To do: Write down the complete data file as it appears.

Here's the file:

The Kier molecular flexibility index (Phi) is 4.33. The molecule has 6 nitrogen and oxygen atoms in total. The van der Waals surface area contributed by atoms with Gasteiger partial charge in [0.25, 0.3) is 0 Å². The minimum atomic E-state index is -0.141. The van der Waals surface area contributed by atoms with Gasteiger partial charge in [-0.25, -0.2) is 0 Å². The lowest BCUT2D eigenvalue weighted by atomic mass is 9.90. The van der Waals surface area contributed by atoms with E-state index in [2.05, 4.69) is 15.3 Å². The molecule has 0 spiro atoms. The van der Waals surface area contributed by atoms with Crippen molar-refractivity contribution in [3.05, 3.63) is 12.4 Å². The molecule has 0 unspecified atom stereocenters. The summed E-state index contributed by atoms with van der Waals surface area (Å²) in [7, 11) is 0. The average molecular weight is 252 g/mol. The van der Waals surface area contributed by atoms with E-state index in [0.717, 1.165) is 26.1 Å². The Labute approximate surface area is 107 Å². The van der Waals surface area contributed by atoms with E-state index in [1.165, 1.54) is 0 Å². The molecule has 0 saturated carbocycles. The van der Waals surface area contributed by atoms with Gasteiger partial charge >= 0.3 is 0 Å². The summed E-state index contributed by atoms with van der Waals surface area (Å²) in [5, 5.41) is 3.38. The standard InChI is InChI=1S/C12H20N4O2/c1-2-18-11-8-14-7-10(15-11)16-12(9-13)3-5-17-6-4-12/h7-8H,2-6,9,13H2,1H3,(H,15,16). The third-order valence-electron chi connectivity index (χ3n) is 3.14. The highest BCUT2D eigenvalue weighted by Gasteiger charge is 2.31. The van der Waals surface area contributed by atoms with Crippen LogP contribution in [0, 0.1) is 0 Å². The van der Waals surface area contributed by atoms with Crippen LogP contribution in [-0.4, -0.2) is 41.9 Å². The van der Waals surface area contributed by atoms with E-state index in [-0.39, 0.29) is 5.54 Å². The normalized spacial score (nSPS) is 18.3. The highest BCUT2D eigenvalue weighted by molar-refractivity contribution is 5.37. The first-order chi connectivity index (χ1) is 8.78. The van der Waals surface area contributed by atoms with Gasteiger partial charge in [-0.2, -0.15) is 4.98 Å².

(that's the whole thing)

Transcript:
The Kier molecular flexibility index (Phi) is 4.33. The molecule has 6 nitrogen and oxygen atoms in total. The van der Waals surface area contributed by atoms with Gasteiger partial charge in [0.25, 0.3) is 0 Å². The minimum atomic E-state index is -0.141. The van der Waals surface area contributed by atoms with Gasteiger partial charge in [-0.25, -0.2) is 0 Å². The lowest BCUT2D eigenvalue weighted by atomic mass is 9.90. The van der Waals surface area contributed by atoms with E-state index in [2.05, 4.69) is 15.3 Å². The molecule has 0 spiro atoms. The van der Waals surface area contributed by atoms with Crippen molar-refractivity contribution in [3.05, 3.63) is 12.4 Å². The molecule has 0 unspecified atom stereocenters. The summed E-state index contributed by atoms with van der Waals surface area (Å²) in [7, 11) is 0. The average molecular weight is 252 g/mol. The van der Waals surface area contributed by atoms with E-state index in [0.717, 1.165) is 26.1 Å². The Labute approximate surface area is 107 Å². The van der Waals surface area contributed by atoms with E-state index in [1.165, 1.54) is 0 Å². The molecule has 0 saturated carbocycles. The van der Waals surface area contributed by atoms with Gasteiger partial charge >= 0.3 is 0 Å². The summed E-state index contributed by atoms with van der Waals surface area (Å²) in [5, 5.41) is 3.38. The standard InChI is InChI=1S/C12H20N4O2/c1-2-18-11-8-14-7-10(15-11)16-12(9-13)3-5-17-6-4-12/h7-8H,2-6,9,13H2,1H3,(H,15,16). The third-order valence-electron chi connectivity index (χ3n) is 3.14. The highest BCUT2D eigenvalue weighted by Gasteiger charge is 2.31. The van der Waals surface area contributed by atoms with Crippen LogP contribution in [0, 0.1) is 0 Å². The van der Waals surface area contributed by atoms with Crippen LogP contribution in [-0.4, -0.2) is 41.9 Å². The van der Waals surface area contributed by atoms with E-state index in [-0.39, 0.29) is 5.54 Å². The normalized spacial score (nSPS) is 18.3. The highest BCUT2D eigenvalue weighted by molar-refractivity contribution is 5.37. The first-order chi connectivity index (χ1) is 8.78. The van der Waals surface area contributed by atoms with Gasteiger partial charge in [-0.2, -0.15) is 4.98 Å².